I think the stat I saw, it was over $100 billion a year that it costs companies in the United States, and that’s just an enormous amount of money you touch greatly on. If you have this mindset that’s dedicated toward safety, toward quality, that you’ll end up being a productive crew, what feedback would you give or what advice would you give leaders when maybe somebody is taking slightly longer than what would be expected on a daily task, but they’re putting out really good quality work?  

Is there anything that you would tell leaders or how it is that you can motivate and incentivize good behaviors out of people?  


Marc Fortier:  

If you’ve got that guy who takes a little bit longer but is doing perfect work, you want to put him on those critical tasks, your pump lineups, your stuff that needs someone fussy.  

I mean, you don’t want a guy like that installing the easy stuff because he’ll be perfect by the time he’s done with it. But is there any value in having someone at that level playing around the little stuff?  

So it’s knowing your people. You have to know your people and know what roles to put them into by this one gentleman, and I mean, definitely not a go getter, but I’ve never seen anyone line up pumps like that in my life.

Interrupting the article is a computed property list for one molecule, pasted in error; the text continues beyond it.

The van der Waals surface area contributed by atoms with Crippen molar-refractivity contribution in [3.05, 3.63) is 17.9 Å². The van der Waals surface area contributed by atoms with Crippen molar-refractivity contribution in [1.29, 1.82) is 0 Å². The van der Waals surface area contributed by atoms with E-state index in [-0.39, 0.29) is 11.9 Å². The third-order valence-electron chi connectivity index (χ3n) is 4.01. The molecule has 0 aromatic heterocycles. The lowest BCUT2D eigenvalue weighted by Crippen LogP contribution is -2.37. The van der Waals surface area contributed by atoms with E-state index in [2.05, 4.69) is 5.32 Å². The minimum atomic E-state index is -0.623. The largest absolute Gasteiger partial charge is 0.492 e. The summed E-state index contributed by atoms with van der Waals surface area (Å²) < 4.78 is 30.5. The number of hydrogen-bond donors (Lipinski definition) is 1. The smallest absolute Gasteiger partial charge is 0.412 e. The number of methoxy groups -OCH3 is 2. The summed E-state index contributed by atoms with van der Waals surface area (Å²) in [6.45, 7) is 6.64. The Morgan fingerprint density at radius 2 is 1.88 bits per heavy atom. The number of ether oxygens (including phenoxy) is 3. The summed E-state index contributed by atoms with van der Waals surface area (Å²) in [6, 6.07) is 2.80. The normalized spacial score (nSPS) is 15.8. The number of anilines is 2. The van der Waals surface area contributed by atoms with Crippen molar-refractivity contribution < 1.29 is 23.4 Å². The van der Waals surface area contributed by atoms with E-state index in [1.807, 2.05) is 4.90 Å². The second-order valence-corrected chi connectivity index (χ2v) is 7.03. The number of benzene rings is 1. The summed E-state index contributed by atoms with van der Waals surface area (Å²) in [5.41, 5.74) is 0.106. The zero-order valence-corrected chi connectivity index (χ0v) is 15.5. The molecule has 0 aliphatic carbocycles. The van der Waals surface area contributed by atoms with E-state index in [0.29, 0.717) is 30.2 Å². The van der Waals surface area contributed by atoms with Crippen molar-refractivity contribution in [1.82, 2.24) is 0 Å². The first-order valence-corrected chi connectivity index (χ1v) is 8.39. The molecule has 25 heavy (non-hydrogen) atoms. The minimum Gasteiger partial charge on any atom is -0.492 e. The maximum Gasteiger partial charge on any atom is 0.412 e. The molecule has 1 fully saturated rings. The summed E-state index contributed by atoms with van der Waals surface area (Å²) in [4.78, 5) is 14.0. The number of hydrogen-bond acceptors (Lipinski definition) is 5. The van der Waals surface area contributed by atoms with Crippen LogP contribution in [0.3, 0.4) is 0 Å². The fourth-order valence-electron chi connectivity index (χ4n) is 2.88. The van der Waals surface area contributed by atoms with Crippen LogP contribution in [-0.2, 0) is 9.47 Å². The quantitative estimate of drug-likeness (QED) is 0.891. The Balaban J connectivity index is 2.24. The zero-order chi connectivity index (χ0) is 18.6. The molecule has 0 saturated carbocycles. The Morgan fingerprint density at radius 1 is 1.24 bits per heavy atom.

He was good. Perfect every single time. So you’ve got to understand your people, understand where to put them, and just slot them around like that. Something I like doing is kind of rotating the pairings so everyone wants to work with this one guy all the time.  

I like just rotating that, moving it around. They’ve worked with that guy for a couple of weeks. Let’s try them out over here, see how it works. Let’s try them with this person, see how it works. And you get these different mixes and kind of gives you different options to where to send them afterwards.  

Okay. When this gentleman A with gentleman B, they do very well at this, but not so well at this. But if put A and C together well, you know, it opens up a whole different skill set where you can put the people.  


Wes Edmiston: 

It’s really important to think about, especially in line with what you’re saying. There’s not a lot of training that goes into developing the managers as well. Right. I imagine that’s a good opportunity.